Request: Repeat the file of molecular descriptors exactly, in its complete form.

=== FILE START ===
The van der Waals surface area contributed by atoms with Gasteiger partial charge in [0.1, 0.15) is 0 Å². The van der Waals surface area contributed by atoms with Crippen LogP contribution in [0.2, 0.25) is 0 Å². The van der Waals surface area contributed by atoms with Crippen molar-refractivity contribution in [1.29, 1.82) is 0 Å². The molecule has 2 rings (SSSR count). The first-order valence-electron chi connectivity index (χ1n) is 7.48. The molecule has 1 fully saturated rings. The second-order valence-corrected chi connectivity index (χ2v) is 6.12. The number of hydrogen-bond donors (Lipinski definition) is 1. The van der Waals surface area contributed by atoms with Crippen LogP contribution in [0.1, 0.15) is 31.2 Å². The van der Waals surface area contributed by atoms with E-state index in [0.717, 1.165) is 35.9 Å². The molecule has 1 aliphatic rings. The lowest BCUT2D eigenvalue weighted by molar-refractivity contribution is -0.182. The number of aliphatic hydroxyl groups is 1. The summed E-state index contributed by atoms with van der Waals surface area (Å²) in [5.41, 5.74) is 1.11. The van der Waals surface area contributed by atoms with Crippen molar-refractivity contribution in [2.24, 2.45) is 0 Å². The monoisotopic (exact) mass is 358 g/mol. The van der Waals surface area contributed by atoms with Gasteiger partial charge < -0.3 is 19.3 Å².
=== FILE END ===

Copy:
The van der Waals surface area contributed by atoms with Gasteiger partial charge in [0.1, 0.15) is 0 Å². The van der Waals surface area contributed by atoms with Crippen LogP contribution in [0.2, 0.25) is 0 Å². The van der Waals surface area contributed by atoms with Crippen molar-refractivity contribution in [1.29, 1.82) is 0 Å². The molecule has 2 rings (SSSR count). The first-order valence-electron chi connectivity index (χ1n) is 7.48. The molecule has 1 fully saturated rings. The second-order valence-corrected chi connectivity index (χ2v) is 6.12. The number of hydrogen-bond donors (Lipinski definition) is 1. The van der Waals surface area contributed by atoms with Crippen LogP contribution in [0.1, 0.15) is 31.2 Å². The van der Waals surface area contributed by atoms with E-state index in [0.717, 1.165) is 35.9 Å². The molecule has 1 aliphatic rings. The lowest BCUT2D eigenvalue weighted by molar-refractivity contribution is -0.182. The number of aliphatic hydroxyl groups is 1. The summed E-state index contributed by atoms with van der Waals surface area (Å²) in [5.41, 5.74) is 1.11. The van der Waals surface area contributed by atoms with Crippen molar-refractivity contribution in [2.24, 2.45) is 0 Å². The monoisotopic (exact) mass is 358 g/mol. The van der Waals surface area contributed by atoms with Gasteiger partial charge < -0.3 is 19.3 Å².